5) A dab of valve lapping compound will keep the tube from pushing through the clamp when you start the flair.
6) Large bends require thinking outside the box. I used the front half of the rear fender on my '53 Chevy PU for the run along the rear of the cross-member, worked slick! Make a cardboard pattern, then outline the shape on a sheet of plywood with nails for a jig to bend by hand. If the engine is in the vehicle, split the difference and use two lengths across the x-member. Much easier to handle and fit-up under the car.
7) HF has a copy of Eastwood's hand bender - worth checking out. A club buddy loaned me his 3/16" Weatherhead bender, worked slick. Think NAPA sold them...
8) Use the stock clippies to secure the line or make your own from soft aluminum sheet and sheet metal screws. When in doubt, add a clip.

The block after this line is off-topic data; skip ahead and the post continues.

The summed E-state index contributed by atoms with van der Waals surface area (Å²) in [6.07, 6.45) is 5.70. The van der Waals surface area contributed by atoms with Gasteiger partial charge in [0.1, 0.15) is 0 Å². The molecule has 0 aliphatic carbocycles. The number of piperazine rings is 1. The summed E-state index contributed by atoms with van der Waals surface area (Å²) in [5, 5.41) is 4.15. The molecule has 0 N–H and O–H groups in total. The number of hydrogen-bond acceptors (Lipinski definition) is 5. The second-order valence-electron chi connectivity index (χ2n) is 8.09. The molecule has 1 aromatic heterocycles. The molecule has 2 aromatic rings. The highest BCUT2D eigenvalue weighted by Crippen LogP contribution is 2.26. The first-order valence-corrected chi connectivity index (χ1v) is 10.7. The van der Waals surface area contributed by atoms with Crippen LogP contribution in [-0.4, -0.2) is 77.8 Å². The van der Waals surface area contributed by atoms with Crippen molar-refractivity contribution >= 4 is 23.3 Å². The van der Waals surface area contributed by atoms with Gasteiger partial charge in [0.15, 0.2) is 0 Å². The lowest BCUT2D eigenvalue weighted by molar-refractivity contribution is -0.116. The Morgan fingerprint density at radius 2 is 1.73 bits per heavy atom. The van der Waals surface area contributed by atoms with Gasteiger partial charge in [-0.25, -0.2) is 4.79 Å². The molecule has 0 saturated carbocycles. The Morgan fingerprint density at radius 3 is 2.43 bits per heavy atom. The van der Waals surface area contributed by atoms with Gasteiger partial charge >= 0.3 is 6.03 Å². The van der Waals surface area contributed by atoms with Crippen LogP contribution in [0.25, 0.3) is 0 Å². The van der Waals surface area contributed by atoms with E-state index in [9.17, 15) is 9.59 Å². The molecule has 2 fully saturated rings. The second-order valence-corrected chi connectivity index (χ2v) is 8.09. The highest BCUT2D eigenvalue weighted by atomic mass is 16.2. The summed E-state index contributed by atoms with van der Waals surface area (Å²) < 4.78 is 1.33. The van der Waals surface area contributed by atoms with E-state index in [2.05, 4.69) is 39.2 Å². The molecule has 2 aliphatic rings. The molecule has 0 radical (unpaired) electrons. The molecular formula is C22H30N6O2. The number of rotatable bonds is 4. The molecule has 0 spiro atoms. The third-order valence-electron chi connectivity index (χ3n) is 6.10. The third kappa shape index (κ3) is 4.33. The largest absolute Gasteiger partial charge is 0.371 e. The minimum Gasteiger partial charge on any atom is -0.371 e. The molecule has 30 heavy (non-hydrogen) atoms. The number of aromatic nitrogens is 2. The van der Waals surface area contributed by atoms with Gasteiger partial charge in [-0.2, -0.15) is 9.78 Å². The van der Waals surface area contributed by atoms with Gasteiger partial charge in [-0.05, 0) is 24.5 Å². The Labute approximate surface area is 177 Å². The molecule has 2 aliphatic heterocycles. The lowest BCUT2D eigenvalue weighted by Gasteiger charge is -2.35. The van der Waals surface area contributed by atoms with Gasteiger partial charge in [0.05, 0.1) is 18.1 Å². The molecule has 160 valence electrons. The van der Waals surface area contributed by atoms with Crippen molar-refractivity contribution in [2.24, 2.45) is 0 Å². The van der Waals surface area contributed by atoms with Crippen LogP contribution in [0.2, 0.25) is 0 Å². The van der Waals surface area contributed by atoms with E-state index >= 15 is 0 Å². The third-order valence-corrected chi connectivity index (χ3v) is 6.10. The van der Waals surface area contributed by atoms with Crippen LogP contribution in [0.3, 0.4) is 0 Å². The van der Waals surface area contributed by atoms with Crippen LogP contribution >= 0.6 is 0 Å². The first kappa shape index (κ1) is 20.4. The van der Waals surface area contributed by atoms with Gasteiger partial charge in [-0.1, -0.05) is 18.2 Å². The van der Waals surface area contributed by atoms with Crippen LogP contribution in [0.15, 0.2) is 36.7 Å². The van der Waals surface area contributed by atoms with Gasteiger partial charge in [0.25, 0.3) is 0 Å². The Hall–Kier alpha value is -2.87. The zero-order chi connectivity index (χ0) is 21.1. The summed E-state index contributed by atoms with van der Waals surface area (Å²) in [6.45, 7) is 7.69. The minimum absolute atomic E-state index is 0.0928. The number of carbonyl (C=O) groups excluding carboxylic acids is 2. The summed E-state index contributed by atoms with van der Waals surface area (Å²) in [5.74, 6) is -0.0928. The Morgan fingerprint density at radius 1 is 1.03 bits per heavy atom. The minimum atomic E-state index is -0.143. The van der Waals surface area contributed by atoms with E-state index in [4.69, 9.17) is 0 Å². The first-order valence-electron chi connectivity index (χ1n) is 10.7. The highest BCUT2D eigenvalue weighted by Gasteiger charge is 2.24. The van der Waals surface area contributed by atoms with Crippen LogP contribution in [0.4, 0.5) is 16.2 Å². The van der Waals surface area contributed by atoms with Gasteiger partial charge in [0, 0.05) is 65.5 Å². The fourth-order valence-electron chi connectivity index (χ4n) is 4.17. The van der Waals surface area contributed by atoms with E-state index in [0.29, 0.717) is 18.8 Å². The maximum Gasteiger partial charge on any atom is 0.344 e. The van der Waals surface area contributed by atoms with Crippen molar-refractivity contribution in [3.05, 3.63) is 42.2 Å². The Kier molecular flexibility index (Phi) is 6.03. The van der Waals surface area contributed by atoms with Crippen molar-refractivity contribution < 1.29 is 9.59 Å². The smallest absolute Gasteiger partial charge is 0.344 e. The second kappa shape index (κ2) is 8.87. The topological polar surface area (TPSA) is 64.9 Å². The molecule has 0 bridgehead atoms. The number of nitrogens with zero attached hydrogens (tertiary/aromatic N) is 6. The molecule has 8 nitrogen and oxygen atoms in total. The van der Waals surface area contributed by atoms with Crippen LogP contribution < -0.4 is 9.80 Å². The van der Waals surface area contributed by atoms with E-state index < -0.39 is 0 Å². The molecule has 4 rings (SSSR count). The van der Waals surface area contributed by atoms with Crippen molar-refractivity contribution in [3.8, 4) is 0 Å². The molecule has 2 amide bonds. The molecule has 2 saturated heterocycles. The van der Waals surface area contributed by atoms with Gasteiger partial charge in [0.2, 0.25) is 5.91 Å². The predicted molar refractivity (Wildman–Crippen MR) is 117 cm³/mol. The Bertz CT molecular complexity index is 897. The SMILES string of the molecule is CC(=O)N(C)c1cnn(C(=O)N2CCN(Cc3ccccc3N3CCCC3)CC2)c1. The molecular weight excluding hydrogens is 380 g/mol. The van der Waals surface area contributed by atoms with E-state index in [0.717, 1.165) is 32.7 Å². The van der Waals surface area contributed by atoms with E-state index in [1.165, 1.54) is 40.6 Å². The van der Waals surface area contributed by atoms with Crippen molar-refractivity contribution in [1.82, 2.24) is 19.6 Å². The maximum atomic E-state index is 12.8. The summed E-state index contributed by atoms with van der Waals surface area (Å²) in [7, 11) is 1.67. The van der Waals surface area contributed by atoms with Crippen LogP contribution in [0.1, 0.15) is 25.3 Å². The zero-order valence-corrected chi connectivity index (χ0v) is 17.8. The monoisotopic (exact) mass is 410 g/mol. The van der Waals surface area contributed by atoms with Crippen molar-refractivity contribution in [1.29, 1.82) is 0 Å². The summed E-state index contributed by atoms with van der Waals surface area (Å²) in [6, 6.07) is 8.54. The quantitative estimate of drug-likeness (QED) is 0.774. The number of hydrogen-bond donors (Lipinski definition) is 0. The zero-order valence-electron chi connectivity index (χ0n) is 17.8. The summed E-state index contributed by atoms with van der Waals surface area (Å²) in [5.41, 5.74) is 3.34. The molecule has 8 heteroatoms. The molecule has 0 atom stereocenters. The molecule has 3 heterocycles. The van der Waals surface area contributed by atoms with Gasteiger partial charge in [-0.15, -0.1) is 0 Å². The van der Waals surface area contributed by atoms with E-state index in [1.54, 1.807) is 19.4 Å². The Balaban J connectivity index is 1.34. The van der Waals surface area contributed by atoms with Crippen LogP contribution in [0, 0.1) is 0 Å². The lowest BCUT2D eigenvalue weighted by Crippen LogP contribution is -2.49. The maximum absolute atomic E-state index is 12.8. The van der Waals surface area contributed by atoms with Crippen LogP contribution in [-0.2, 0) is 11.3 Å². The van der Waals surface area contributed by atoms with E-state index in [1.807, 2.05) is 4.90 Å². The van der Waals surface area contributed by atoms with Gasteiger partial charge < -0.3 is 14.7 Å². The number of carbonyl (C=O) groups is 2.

I'll also add that bleeding the brakes solo was a snap with a MIGHTY-VAC hand vacuum pump.
Good Luck, Tim
to straighten out coils of tubing drill a hole just barely larger than your tubing through a 2x4 the 4 inch way. Now you unroll just enough tube to push it through the 2x4 with the 2x4 clamped in a vice or to something solid pull as long a piece of tubing as you need through the 2x4 it will straighten it right out.
You can straighten wavy tube by rolling in between 2 sheets of plywood.
If the flaring tool you bought at the yard sale causes you to cuss, create crappy flares or has some idiosyncratic flaw, chuck it to the shizenhausen. Blupoint & Snap On sell high quality flaring kits at a reasonable price. Perfect flares every time. No one regrets buying quality.